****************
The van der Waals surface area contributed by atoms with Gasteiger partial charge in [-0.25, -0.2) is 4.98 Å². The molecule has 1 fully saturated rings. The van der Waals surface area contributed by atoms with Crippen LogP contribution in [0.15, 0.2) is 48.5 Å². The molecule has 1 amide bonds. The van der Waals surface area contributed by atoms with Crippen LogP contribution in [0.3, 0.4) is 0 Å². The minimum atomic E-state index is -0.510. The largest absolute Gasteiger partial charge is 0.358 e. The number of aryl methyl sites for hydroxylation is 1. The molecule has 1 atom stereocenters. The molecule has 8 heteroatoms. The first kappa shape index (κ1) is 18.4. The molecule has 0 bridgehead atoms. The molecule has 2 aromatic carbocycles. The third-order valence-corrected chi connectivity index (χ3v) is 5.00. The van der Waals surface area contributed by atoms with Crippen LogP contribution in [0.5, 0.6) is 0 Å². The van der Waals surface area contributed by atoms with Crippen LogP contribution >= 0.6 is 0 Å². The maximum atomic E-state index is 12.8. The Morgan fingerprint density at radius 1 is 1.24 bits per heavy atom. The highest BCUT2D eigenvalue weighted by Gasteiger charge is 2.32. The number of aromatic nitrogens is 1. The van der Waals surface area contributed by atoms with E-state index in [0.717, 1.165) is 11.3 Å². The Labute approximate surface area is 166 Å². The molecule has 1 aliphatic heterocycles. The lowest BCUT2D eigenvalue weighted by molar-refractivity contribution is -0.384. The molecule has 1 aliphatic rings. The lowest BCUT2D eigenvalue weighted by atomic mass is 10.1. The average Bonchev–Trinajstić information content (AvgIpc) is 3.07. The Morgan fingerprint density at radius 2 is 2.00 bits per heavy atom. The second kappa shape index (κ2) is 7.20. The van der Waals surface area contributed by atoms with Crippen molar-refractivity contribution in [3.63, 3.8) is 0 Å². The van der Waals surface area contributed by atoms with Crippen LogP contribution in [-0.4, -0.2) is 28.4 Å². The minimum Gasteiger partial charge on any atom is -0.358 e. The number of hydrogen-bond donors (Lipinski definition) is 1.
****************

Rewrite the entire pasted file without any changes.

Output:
The van der Waals surface area contributed by atoms with Gasteiger partial charge in [-0.25, -0.2) is 4.98 Å². The molecule has 1 fully saturated rings. The van der Waals surface area contributed by atoms with Crippen LogP contribution in [0.15, 0.2) is 48.5 Å². The molecule has 1 amide bonds. The van der Waals surface area contributed by atoms with Crippen LogP contribution in [0.3, 0.4) is 0 Å². The minimum atomic E-state index is -0.510. The largest absolute Gasteiger partial charge is 0.358 e. The number of aryl methyl sites for hydroxylation is 1. The molecule has 1 atom stereocenters. The molecule has 8 heteroatoms. The first kappa shape index (κ1) is 18.4. The molecule has 0 bridgehead atoms. The molecule has 2 aromatic carbocycles. The third-order valence-corrected chi connectivity index (χ3v) is 5.00. The van der Waals surface area contributed by atoms with Crippen LogP contribution in [0.5, 0.6) is 0 Å². The van der Waals surface area contributed by atoms with Crippen LogP contribution >= 0.6 is 0 Å². The maximum atomic E-state index is 12.8. The Morgan fingerprint density at radius 1 is 1.24 bits per heavy atom. The highest BCUT2D eigenvalue weighted by Gasteiger charge is 2.32. The number of aromatic nitrogens is 1. The van der Waals surface area contributed by atoms with E-state index in [0.717, 1.165) is 11.3 Å². The Labute approximate surface area is 166 Å². The molecule has 1 aliphatic heterocycles. The lowest BCUT2D eigenvalue weighted by molar-refractivity contribution is -0.384. The molecule has 1 aliphatic rings. The lowest BCUT2D eigenvalue weighted by atomic mass is 10.1. The average Bonchev–Trinajstić information content (AvgIpc) is 3.07. The Morgan fingerprint density at radius 2 is 2.00 bits per heavy atom. The second kappa shape index (κ2) is 7.20. The van der Waals surface area contributed by atoms with Crippen molar-refractivity contribution in [3.63, 3.8) is 0 Å². The van der Waals surface area contributed by atoms with Crippen LogP contribution in [-0.4, -0.2) is 28.4 Å². The minimum Gasteiger partial charge on any atom is -0.358 e. The number of hydrogen-bond donors (Lipinski definition) is 1.